When British Lieutenant General Sir Henry Clinton began operations against Charleston in March 1780, he decided not to call upon the Loyalists in the South Carolina backcountry to assist him. Although employing Loyalists to aid the regular army was a key element of British strategy in the South, Clinton believed that they would be endangered if he summoned them prematurely. He did not wish to “expose them to the malevolence of their enemies before I was fully certain of success,” he wrote, “and thus bring danger and trouble upon themselves, at a time when the King’s army, being employed in the reduction of Charles town, could not assist or second their struggles.”
On May 3, with Charleston’s capitulation a virtual certainty, Clinton put into motion his plan for mobilizing the Loyalists. He delegated the task to James Simpson, the former royal attorney general of South Carolina who was serving as Clinton’s secretary during the campaign. Acting on the general’s instructions, Simpson issued orders to several Loyalist refugees who were with the army to proceed to the backcountry and call on the Loyalists there to join the fight. Although Simpson indicated in his orders that Clinton was sending more than one emissary to the Loyalists, the only individual known to have undertaken this mission was Richard Pearis. Pearis was so successful in carrying out his orders that he quickly established the basis for a successful Loyalist militia in South Carolina; however, his successes were just as quickly undone by British officers.
Little is known about Pearis’s early life. He was born in Ireland, the year not known, and immigrated to North America with his family at the age of ten. By 1752 he had settled in Virginia and became involved in the Indian trade. Two years later he had formed a partnership with Nathanial Gist, son of the famed frontiersman and associate of George Washington, Christopher Gist. In 1755, shortly after the outbreak of the French and Indian War, Virginia’s Lieutenant Governor Robert Dinwiddie appointed Pearis captain of “a Company of Provincials in the Virginia Service,” as well as an agent to the southern Indian nations. Pearis, who by then may have been married to a Cherokee woman, appears to have played an important role in recruiting Cherokee warriors to participate in British Brigadier General John Forbes’s expedition against French Fort Duquesne in 1758. The French evacuated the fort as Forbes approached, and Pearis claimed that he “was the first British Subject who entered Fort Pitt [the name the British later gave to the former French post] at its reduction for which I had General Forbes public Thanks.”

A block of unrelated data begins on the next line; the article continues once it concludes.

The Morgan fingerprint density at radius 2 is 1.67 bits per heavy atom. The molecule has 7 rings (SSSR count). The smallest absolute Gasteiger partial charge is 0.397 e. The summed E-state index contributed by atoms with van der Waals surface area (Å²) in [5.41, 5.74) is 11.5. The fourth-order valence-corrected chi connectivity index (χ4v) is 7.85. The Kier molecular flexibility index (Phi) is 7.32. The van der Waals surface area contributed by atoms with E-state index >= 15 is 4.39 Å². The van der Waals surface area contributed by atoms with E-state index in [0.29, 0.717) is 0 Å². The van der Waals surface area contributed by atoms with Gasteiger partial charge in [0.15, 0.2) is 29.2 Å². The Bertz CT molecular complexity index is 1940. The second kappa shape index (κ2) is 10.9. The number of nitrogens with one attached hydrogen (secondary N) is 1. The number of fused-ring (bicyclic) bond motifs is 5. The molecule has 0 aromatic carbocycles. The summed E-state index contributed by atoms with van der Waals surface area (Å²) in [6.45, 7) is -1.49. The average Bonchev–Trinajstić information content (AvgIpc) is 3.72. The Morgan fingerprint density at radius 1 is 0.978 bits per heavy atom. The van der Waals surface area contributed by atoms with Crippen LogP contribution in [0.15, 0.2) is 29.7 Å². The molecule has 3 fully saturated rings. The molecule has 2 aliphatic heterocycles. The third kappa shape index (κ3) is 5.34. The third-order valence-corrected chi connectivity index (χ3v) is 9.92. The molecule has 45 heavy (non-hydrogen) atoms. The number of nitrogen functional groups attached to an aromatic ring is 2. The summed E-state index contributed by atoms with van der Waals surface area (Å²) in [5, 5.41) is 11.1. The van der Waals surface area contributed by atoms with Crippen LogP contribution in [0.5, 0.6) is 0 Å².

After the war, Pearis moved to the area of present-day Greenville County, South Carolina. He continued to trade with the Cherokees, who apparently held him in high regard and according to some accounts gave him 100,000 acres of land, where he built a house, trading post, mill and storage buildings along the Enoree River. He probably resided there with his white wife, Rhoda, and their children Richard Junior, Margaret, and Sarah, while his Indian wife Pratchy and their two children, George and Nelly, continued to live among the Cherokees; this would not have been unusual in the Cherokees’ matrilineal society, where a couple’s children were raised by the wife’s male relatives.
When the Revolutionary War began, rebel leaders in South Carolina expressed concern over the political opinions of prominent backcountry settlers. In August 1775 the Council of Safety in Charleston specifically named Pearis and Moses Kirkland as two people whose support for the Revolution was doubtful and who needed to be watched. Pearis made his stance clear in the fall, when he and other backcountry Loyalists learned that the Council of Safety was sending gunpowder and lead to the Cherokees for use in the Indians’ winter hunt. The shipment was intended to secure Cherokee neutrality by weaning that nation from its reliance on British supplies. Patrick Cunningham, however, who hoped to free his imprisoned brother Robert, began spreading word in the backcountry that the munitions were intended to arm the Cherokees for an attack on the Loyalists. Pearis participated in circulating the report. He was not present when Patrick Cunningham and 150 Loyalists overpowered the guards and seized the wagonload of munitions in November, but when rebel militia colonel Andrew Williamson summoned his men to recover the ammunition, Pearis took the field with the Loyalist force.
Williamson marched to the backcountry town of Ninety Six with 1,900 rebel militiamen and built a makeshift fort, where they were almost immediately surrounded by 2,200 Loyalists commanded by Pearis, Cunningham, Joseph Robinson, and Euan McLaurin. On November 22, after several days of skirmishing, Williamson and the Loyalist leaders agreed to a truce. Both forces would disband and return home, and ask the Council of Safety and South Carolina’s royal governor, Lord William Campbell, to arbitrate the dispute. The Loyalists failed to realize that Campbell had no authority whatsoever; the Council of Safety was the de facto governing body in South Carolina. In addition, the Loyalists did not know that several thousand additional rebel militiamen were on their way to assist Williamson. The commanders of these units claimed that since they had not personally agreed to the truce, they were not bound by it. The rebel force easily dispersed the small bodies of Loyalists who tried to oppose them and arrested more than one hundred Loyalist leaders, including Pearis, who was captured in mid-December.
Pearis was sent to Charleston with the other captives. After two months in prison – he said that he “lay in Irons” – he and thirty-three other prisoners petitioned the Council of Safety, expressing regret at their differences with their countrymen and offering to “Settle Peace” with the rebels. The petition was ignored. However, upon learning in July 1776 that the Cherokees had attacked the southern frontier, the prisoners asked the Council to be released so that they could help fight the Indians. At the time, with the exception of some Loyalist refugees who joined the Cherokees in their attacks, both rebels and Loyalists viewed the Cherokees as enemies and were willing to put aside their differences to fight a common foe. This time the Council relented after the Loyalists took an oath of allegiance to the rebel government. Robert Cunningham and Pearis reported to Williamson’s militia camp, but neither was permitted to serve. Williamson trusted Cunningham, but believed that the militiamen would object to serving with a prominent Loyalist, and he was extremely suspicious of Pearis because of his long relationship with the Cherokees.